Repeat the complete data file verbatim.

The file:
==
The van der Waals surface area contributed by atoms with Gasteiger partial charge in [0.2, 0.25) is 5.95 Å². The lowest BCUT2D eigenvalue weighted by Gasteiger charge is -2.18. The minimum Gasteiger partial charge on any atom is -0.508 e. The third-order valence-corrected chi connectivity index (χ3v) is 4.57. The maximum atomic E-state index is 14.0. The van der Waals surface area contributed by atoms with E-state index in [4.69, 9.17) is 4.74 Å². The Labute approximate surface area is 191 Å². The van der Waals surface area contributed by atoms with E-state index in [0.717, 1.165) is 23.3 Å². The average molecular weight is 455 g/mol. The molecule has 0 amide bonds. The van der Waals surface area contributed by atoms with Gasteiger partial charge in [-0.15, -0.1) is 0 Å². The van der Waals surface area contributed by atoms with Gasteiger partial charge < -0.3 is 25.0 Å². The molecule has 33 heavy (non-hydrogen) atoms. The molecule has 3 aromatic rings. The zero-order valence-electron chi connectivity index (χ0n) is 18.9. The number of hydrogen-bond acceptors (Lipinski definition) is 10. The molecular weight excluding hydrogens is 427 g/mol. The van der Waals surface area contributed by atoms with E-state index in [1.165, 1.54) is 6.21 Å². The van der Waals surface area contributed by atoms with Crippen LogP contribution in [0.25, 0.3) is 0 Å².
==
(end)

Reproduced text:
The van der Waals surface area contributed by atoms with Gasteiger partial charge in [0.2, 0.25) is 5.95 Å². The lowest BCUT2D eigenvalue weighted by Gasteiger charge is -2.18. The minimum Gasteiger partial charge on any atom is -0.508 e. The third-order valence-corrected chi connectivity index (χ3v) is 4.57. The maximum atomic E-state index is 14.0. The van der Waals surface area contributed by atoms with E-state index in [4.69, 9.17) is 4.74 Å². The Labute approximate surface area is 191 Å². The van der Waals surface area contributed by atoms with E-state index in [0.717, 1.165) is 23.3 Å². The average molecular weight is 455 g/mol. The molecule has 0 amide bonds. The van der Waals surface area contributed by atoms with Gasteiger partial charge in [-0.15, -0.1) is 0 Å². The van der Waals surface area contributed by atoms with Gasteiger partial charge < -0.3 is 25.0 Å². The molecule has 33 heavy (non-hydrogen) atoms. The molecule has 3 aromatic rings. The zero-order valence-electron chi connectivity index (χ0n) is 18.9. The number of hydrogen-bond acceptors (Lipinski definition) is 10. The molecular weight excluding hydrogens is 427 g/mol. The van der Waals surface area contributed by atoms with E-state index in [1.165, 1.54) is 6.21 Å². The van der Waals surface area contributed by atoms with Crippen LogP contribution in [0.25, 0.3) is 0 Å².